• 59°

Streamliners in Spencer tickets go on sale today

SPENCER — Tickets for Streamliners at Spencer will go on sale at 9 a.m. today. The four-day festival, May 29 to June 1, will include Streamliner locomotives of the 1930s through 1950s gathered around the Bob Julian Roundhouse at the N.C. Transportation Museum.
Primarily a photography event, Streamliners at Spencer will include special operations, daytime locomotive portraits, nighttime photo shoots, the Amtrak exhibit train, special appearances by railroad industry figures and railroad artist Andy Fletcher.
A special preview day, featuring the last of the engines to arrive, special movements, site preparations and more will be held May 29. Tickets for the preview day are $40 per person in advance. Tickets will be $45 on the day of the event.
A special Streamliners “Celebration at the Station” will be held the night of May 29 at the nearby Salisbury station, featuring live music, guest speakers and a BBQ and chicken dinner for $20 per person.
Regular daytime admission to Streamliners at Spencer for activities running May 30 through June 1 will be $30 for adults and $20 for children per day if purchased in advance. The price increases to $35 for adults and $25 for children per day if purchased on the day of the event.
Nighttime photo shoots Thursday through Saturday will be $25 per person, per night.
Combo tickets and group discounts will be available, along with discounts for N.C. Transportation Museum members and Norfolk Southern employees. More information about the day-to-day operations and ticket prices are available online at www.nctrans.org.
Two more locomotives have been confirmed for the event. The Soo Line No. 2500-A and the Reading F7 No. 284 bring the total number of units to 14 confirmed. More locomotives will be announced in the coming weeks.
The Soo Line No. 2500-A was built in 1949 as a “demonstrator engine.” During the period when railroads were transitioning from diesel to steam, General Motors’ Electro-Motive Division created diesel engines and sent them to railroads to show how well they performed. The No. 2500-A was just such a unit, and along with two others, was sent to the Canadian Pacific Railway, then to Canadian Pacific’s subsidiary, the Soo Line. The locomotive performed very well and the Soo Line purchased the engine in May of 1950.
Originally pulling passenger trains, like the Laker from Chicago to Duluth, the 2500-A spent the bulk of its career pulling freight trains. When the locomotive was retired in 1986, it was donated to the Lake Superior Railroad Museum and underwent a massive restoration. The 2500-A has traveled widely and is often used to pull trains on the North Shore Scenic Railroad.
The Reading F7 No. 284 is one of four F7 class locomotives owned by the United Railroad Historical Society of New Jersey. Built in 1949 for the Chicago and Northwestern Railroad as No. 424, it was sold to New Jersey Transit in 1983 retaining No. 424. It was retired in 1985 and stored until donated to the URHS along with three others in 1991.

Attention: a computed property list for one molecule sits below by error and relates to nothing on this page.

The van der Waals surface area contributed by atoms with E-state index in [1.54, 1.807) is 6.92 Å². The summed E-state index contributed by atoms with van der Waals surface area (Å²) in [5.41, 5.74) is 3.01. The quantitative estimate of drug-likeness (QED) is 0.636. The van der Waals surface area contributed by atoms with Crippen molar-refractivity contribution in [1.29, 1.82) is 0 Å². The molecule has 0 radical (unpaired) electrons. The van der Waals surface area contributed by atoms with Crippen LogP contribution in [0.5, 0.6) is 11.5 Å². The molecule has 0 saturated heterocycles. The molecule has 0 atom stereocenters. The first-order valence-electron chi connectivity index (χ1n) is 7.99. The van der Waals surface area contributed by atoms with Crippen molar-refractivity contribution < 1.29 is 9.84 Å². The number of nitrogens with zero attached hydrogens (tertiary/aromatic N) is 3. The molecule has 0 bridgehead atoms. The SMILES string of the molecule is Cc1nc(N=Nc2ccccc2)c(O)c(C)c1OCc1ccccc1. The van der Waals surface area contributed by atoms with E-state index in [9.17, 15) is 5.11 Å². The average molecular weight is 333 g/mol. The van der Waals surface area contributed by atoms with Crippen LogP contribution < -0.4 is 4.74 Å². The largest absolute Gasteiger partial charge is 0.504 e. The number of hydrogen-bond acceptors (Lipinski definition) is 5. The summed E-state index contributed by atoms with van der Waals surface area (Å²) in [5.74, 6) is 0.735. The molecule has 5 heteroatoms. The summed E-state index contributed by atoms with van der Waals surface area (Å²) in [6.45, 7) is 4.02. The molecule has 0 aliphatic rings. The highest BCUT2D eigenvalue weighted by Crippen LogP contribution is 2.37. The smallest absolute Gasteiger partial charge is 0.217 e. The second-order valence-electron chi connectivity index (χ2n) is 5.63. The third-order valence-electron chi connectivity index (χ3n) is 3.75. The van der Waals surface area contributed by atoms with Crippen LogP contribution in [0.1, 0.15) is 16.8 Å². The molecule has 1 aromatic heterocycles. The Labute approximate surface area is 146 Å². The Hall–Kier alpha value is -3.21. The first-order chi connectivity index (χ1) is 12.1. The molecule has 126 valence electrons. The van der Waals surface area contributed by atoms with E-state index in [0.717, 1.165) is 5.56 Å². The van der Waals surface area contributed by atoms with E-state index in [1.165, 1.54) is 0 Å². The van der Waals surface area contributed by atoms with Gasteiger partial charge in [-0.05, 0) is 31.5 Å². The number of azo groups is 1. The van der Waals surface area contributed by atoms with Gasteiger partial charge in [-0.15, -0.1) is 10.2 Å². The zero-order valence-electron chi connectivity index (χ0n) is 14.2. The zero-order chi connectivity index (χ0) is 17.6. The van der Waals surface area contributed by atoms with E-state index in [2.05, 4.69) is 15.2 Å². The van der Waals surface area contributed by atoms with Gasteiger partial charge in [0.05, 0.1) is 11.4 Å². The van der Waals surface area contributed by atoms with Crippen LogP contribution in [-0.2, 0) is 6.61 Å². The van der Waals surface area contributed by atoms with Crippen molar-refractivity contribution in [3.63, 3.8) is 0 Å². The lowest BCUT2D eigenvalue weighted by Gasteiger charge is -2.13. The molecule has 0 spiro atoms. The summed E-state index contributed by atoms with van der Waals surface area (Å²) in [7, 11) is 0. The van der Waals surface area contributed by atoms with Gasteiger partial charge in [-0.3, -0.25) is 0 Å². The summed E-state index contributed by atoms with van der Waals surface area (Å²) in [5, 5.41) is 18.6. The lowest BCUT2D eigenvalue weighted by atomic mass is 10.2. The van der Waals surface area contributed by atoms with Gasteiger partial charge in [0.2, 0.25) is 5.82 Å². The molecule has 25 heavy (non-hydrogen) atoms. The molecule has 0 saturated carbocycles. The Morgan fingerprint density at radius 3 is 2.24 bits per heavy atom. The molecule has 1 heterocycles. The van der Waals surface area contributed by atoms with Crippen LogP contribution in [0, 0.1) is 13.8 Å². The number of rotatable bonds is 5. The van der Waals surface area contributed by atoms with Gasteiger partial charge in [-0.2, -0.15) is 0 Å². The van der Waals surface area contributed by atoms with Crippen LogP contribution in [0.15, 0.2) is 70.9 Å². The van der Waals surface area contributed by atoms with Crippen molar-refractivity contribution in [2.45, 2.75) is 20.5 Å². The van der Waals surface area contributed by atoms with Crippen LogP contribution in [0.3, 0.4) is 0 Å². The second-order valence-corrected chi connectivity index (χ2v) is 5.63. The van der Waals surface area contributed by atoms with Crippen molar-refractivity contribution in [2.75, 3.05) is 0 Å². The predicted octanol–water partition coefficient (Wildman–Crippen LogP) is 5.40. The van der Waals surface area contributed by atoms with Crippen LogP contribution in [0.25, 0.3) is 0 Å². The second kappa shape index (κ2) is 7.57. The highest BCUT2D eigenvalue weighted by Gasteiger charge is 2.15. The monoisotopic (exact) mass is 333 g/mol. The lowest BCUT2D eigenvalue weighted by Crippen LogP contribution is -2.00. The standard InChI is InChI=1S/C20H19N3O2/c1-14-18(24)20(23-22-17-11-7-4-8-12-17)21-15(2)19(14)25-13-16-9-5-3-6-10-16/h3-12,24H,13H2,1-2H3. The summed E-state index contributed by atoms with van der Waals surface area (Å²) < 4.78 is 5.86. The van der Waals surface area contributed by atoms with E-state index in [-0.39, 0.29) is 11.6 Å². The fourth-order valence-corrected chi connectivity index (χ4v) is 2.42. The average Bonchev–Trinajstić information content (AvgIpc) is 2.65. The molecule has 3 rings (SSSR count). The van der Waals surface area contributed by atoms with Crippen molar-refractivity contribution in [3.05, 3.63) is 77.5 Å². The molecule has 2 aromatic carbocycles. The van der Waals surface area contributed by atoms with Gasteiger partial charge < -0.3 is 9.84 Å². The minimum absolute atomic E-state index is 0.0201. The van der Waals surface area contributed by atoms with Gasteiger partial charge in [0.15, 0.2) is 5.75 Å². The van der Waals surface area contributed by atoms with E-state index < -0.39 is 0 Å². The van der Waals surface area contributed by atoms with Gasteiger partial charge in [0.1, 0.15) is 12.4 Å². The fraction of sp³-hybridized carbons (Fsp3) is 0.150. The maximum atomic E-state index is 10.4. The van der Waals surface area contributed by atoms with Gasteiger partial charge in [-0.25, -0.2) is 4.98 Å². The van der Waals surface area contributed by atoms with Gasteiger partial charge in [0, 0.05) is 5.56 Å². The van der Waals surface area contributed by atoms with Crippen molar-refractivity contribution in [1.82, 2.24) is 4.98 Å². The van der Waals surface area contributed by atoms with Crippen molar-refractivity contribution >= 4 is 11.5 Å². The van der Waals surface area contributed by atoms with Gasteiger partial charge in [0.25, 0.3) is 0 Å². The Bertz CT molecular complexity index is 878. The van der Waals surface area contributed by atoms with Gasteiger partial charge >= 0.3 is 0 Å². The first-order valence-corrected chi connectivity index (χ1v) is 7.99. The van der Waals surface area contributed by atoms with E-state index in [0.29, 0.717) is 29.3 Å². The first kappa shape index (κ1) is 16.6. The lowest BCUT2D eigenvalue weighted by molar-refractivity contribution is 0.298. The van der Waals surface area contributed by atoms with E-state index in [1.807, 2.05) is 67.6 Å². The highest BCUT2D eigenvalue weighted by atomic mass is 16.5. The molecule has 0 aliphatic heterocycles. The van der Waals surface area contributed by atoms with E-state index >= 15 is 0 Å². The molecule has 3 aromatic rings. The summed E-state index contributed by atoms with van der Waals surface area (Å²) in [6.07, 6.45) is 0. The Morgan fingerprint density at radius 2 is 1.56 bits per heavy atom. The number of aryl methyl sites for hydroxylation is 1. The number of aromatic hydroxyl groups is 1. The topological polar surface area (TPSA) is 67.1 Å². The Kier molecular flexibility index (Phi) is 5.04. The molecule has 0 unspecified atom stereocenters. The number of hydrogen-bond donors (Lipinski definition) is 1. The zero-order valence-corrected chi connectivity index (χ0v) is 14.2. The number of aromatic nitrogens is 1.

The No. 284 has been painted in the Reading passenger scheme and given what would have been the next number in the series Reading gave to its F7 locomotives. Because the Reading was proactive in upgrading motive power, it traded in the F7 fleet in 1964 for more modern equipment. As a result, none of these F7s remain, giving the Reading 284 an important role in telling the story of vintage New Jersey railroading.
The participation of all resident and visiting locomotives is subject to timely transportation and mechanical availability.
Tickets will be available online at www.nctrans.org or by calling 704636-2889 extension 237 or 257.

Comments

Comments closed.

Elections

Requests for absentee ballots top 9,000 in Rowan

Local

Spencer approves supplemental USDA loan for Park Plaza project

Business

11 locals will make up Empire Redevelopment Task Force

Local

New finance director excited to prove himself, continue on path set by predecessor

Coronavirus

County health officials report four new COVID-19 deaths

Elections

Trump promotes health care ‘vision’ at stop in Charlotte but gaps remain

Crime

Blotter: Woman charged with stealing mom’s dog

Business

Rowan County hires Howden as new finance director

Local

Exhibit about Jim Crow-era travel on display at NC Transportation Museum

Elections

GOP elections board members resign over absentee settlement

Crime

Drive-by shooting injures 24-year-old Salisbury man

Crime

Highway Patrol: Vehicle fled after striking, killing pedestrian on Camp Road

Local

Locals to be inducted into NC Military Veterans Hall of Fame

Business

Fall fun, with a twist: Patterson Farm adjusts to guidelines, offers new version of traditional events

Nation/World

Sayers, Piccolo friendship lives on in ‘Brian’s Song’

Education

Partners in learning passes last year’s special needs fashion show fundraiser with all-virtual event

Education

Shoutouts

Elections

Former history teacher to use ‘working knowledge of the issues’ in state House race

Business

Chamber adds more than 50 new businesses during Total Resource Campaign

Education

School board candidates for Salisbury seat split on consolidation

Education

Virtually no internet: Rural NC families struggle with online access for school-age children

Education

Horizons Unlimited taking learning to students this semester

Nation/World

NTSB: Pilot’s actions likely caused Earnhardt Jr. plane crash

Nation/World

2 Louisville officers shot amid Breonna Taylor protests